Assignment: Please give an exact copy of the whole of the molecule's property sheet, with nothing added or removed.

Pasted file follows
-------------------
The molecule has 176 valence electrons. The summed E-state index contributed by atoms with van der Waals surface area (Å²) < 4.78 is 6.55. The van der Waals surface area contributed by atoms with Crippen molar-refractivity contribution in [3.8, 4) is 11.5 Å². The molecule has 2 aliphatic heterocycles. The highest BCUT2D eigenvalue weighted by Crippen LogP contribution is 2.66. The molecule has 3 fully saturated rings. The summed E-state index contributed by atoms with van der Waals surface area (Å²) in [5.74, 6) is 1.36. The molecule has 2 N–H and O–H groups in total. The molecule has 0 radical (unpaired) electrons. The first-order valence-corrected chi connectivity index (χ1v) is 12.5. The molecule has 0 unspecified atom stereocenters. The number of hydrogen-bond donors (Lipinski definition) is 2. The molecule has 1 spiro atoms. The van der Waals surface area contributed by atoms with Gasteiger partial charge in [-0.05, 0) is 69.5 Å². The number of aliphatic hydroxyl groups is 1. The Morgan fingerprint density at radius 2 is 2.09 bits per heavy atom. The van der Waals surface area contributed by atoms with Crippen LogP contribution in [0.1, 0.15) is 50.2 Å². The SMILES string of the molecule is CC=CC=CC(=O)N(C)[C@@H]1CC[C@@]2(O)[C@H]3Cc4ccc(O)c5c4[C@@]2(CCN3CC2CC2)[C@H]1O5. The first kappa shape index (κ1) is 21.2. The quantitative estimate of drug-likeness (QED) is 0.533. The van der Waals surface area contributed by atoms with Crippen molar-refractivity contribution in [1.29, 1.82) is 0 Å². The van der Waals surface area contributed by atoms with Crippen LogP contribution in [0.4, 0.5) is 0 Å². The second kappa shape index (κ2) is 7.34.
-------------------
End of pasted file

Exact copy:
The molecule has 176 valence electrons. The summed E-state index contributed by atoms with van der Waals surface area (Å²) < 4.78 is 6.55. The van der Waals surface area contributed by atoms with Crippen molar-refractivity contribution in [3.8, 4) is 11.5 Å². The molecule has 2 aliphatic heterocycles. The highest BCUT2D eigenvalue weighted by Crippen LogP contribution is 2.66. The molecule has 3 fully saturated rings. The summed E-state index contributed by atoms with van der Waals surface area (Å²) in [5.74, 6) is 1.36. The molecule has 2 N–H and O–H groups in total. The molecule has 0 radical (unpaired) electrons. The first-order valence-corrected chi connectivity index (χ1v) is 12.5. The molecule has 0 unspecified atom stereocenters. The number of hydrogen-bond donors (Lipinski definition) is 2. The molecule has 1 spiro atoms. The van der Waals surface area contributed by atoms with Gasteiger partial charge in [-0.05, 0) is 69.5 Å². The number of aliphatic hydroxyl groups is 1. The Morgan fingerprint density at radius 2 is 2.09 bits per heavy atom. The van der Waals surface area contributed by atoms with Crippen LogP contribution in [0.1, 0.15) is 50.2 Å². The SMILES string of the molecule is CC=CC=CC(=O)N(C)[C@@H]1CC[C@@]2(O)[C@H]3Cc4ccc(O)c5c4[C@@]2(CCN3CC2CC2)[C@H]1O5. The first kappa shape index (κ1) is 21.2. The quantitative estimate of drug-likeness (QED) is 0.533. The van der Waals surface area contributed by atoms with Crippen molar-refractivity contribution in [1.29, 1.82) is 0 Å². The van der Waals surface area contributed by atoms with Crippen LogP contribution in [0.4, 0.5) is 0 Å². The second kappa shape index (κ2) is 7.34.